Game time: 7:30 p.m. | TV: Fox Sports Detroit | Radio: 97.1 FM The Ticket
The Pistons are looking for a rare win against the West as they face the struggling Timberwolves tonight at the Palace of Auburn Hills. Minny has lost seven of nine and six of its past seven on the road. Detroit, meanwhile is looking to rebound after being easily handled by the Miami Heat, and hopes to build on recent strong play on both ends of the floor.
The match-up between the two teams stacks up favorably for Detroit. Minnesota plays at one of the fastest paces in the league, and Detroit is also at its best when running up and down the court. In the past, when teams have forced the issue on Detroit, the Pistons have generally responded well, at least at the offensive end, by trying to equal their opponent's pace.
The Wolves also generally struggle from 3-point land despite hoisting from deep 24 times per game, and don't convert from mid-range at a high rate, both are areas the Pistons have struggled against so far this season. What they do well, however, is steal the ball, score in transition, score in the paint by moving the the ball around and creating easy opportunities near the basket.
The Pistons, meanwhile, are an even more paint-focused team, and need to exploit Minnesota's frontline defense. Neither Nikola Pekovic nor Kevin Love are athletic shot blockers, averaging 0.4 and 0.3 blocks, respectively. This bodes well for Greg Monroe, who has struggled with his shot of late, but tends to feast on team's that can't use athleticism and size to negate his quick first step and craftiness around the rim.
Also, considering the big men and the shooters in Minnesota, there is no reason to think Andre Drummond won't be in line for a monster game. Considering the expected pace, rebounding opportunities and athleticism advantage, Dre could seriously contend for a 20-point, 20-rebound outing that he has been so close to a few times already this season.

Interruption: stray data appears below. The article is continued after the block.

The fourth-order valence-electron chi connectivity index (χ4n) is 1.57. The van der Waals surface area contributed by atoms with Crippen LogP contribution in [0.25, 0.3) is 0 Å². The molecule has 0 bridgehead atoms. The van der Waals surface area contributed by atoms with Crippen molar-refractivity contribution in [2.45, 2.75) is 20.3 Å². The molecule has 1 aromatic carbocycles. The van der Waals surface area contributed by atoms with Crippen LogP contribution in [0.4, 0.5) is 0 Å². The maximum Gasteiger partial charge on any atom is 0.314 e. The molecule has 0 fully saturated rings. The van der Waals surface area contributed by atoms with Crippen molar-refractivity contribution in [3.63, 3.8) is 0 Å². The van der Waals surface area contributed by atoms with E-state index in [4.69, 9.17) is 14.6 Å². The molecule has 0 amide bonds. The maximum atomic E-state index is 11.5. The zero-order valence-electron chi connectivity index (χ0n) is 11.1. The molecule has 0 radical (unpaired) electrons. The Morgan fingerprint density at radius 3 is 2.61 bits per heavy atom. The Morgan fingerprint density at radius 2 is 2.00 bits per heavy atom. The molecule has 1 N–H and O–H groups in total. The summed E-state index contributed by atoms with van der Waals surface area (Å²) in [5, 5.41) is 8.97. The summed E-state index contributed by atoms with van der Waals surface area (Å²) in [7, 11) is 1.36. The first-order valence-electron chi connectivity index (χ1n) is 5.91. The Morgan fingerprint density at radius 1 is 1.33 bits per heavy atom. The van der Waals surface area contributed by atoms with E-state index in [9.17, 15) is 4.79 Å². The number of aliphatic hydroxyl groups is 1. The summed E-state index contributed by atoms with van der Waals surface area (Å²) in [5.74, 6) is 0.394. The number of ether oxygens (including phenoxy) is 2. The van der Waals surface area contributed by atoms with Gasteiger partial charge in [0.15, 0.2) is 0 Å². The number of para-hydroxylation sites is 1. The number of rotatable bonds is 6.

Keys to the Game
Ricky Rubio vs. Brandon Jennings: One thing I failed to mention up top was that might prove to be the biggest individual matchup of the game is between Rubio and Jennings. Ricky Rubio is not only a crafty playmaker for his teammates, he's also the second-best pick pocket in the NBA. He averages three steals a game in a league where only nine players average as many as two. And as seen in the Miami game, Jennings is prone to careless ballhandling, and when pressured or double-teamed is susceptible to either coughing up the ball or desperation passes that are easily swiped by the opposition. Needless to say, we need Jennings to be near the top of his game tonight.
And if he's struggling, the Pistons might finally have a safety valve to fall back on as Chauncey Billups is going to return to action tonight, and Rodney Stuckey says his knee pain is gone and he might play as well. Both can steady the ship and initiate the offense in place of or alongside Jennings. That being said, I hope Billups is primarily used in backcourt pairings with Stuckey, as the Billups-Jennings combo is just too leaky on defense.
Who guards Kevin Love: Love is a great player who can really hurt opponents in two ways -- from the 3-point line and with an excellent eye for grabbing offensive rebounds and good enough touch around the basket to convert those second chances into easy baskets. How Detroit decides to defend these threats will be interesting. The team could opt to stick Greg Monroe on Love, but Monroe will have trouble all night chasing Love out to the 3-point line. They could instead opt to stick Monroe on Pekovic and let the athletic Drummond run out and bother Love's long-range attempts, but that removes Detroit's strongest rebounder and paint presence.
Rebounds, rebounds, rebounds: I can't stress the importance of rebounds enough. Minnesota is bad shooting team and an even worst 3-point shooting team, yet they eke out an above average offense thanks to offensive rebounds. Love and Pekovic both average 3.8 offensive boards per game and shoot nearly 12 free throws (and both convert at a high rate). Without these second-chance, easy opportunities, the team relies on the underrated Kevin Martin for the majority of its offense. If Detroit wins the battle of the boards, then it will probably win the battle of the bigs and likely come out of the game with a victory.
Not to put too fine a point on it, but this is exactly the kind of game that Drummond can single-handedly win for the Pistons. No pressure, big fella.
Question of the Game
How great would it be to see Kevin Love alongside Andre Drummond? Just sayin'. He's one of the few players I'd entertain trading Monroe for. And with that, I hope to see a flood of NBA Trade Machine links in comments.